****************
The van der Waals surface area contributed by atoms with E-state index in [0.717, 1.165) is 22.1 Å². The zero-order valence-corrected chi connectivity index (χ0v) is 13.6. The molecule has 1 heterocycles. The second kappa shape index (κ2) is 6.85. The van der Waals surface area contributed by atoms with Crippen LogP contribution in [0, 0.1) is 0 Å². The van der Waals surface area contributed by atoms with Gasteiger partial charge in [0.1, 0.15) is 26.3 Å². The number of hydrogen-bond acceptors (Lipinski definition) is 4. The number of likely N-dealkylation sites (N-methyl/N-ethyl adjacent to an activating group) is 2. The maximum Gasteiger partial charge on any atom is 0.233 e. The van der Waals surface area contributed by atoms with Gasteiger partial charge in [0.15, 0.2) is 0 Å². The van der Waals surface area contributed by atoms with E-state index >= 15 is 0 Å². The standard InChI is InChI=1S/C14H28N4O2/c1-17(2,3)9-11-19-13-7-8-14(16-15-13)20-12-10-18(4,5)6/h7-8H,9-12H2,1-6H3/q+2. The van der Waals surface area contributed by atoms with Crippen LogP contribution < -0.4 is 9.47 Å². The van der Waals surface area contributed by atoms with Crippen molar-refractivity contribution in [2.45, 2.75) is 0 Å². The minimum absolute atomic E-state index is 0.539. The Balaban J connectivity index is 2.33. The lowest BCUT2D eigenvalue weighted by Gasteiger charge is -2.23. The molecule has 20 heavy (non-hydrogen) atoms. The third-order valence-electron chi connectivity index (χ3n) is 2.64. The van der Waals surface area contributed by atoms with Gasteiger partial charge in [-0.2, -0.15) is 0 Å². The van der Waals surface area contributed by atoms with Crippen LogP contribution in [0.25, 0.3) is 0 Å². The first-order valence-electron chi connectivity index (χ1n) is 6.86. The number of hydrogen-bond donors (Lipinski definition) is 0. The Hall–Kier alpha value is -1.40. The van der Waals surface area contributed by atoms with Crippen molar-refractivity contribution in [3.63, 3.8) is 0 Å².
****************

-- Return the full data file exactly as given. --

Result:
The van der Waals surface area contributed by atoms with E-state index in [0.717, 1.165) is 22.1 Å². The zero-order valence-corrected chi connectivity index (χ0v) is 13.6. The molecule has 1 heterocycles. The second kappa shape index (κ2) is 6.85. The van der Waals surface area contributed by atoms with Crippen LogP contribution in [0, 0.1) is 0 Å². The van der Waals surface area contributed by atoms with Gasteiger partial charge in [0.1, 0.15) is 26.3 Å². The number of hydrogen-bond acceptors (Lipinski definition) is 4. The number of likely N-dealkylation sites (N-methyl/N-ethyl adjacent to an activating group) is 2. The maximum Gasteiger partial charge on any atom is 0.233 e. The van der Waals surface area contributed by atoms with Gasteiger partial charge in [0.15, 0.2) is 0 Å². The van der Waals surface area contributed by atoms with E-state index >= 15 is 0 Å². The standard InChI is InChI=1S/C14H28N4O2/c1-17(2,3)9-11-19-13-7-8-14(16-15-13)20-12-10-18(4,5)6/h7-8H,9-12H2,1-6H3/q+2. The van der Waals surface area contributed by atoms with Crippen LogP contribution < -0.4 is 9.47 Å². The van der Waals surface area contributed by atoms with Crippen molar-refractivity contribution in [2.45, 2.75) is 0 Å². The minimum absolute atomic E-state index is 0.539. The Balaban J connectivity index is 2.33. The lowest BCUT2D eigenvalue weighted by Gasteiger charge is -2.23. The molecule has 20 heavy (non-hydrogen) atoms. The third-order valence-electron chi connectivity index (χ3n) is 2.64. The van der Waals surface area contributed by atoms with Gasteiger partial charge in [-0.2, -0.15) is 0 Å². The van der Waals surface area contributed by atoms with Crippen LogP contribution in [0.25, 0.3) is 0 Å². The first-order valence-electron chi connectivity index (χ1n) is 6.86. The number of hydrogen-bond donors (Lipinski definition) is 0. The Hall–Kier alpha value is -1.40. The van der Waals surface area contributed by atoms with Crippen molar-refractivity contribution in [3.63, 3.8) is 0 Å².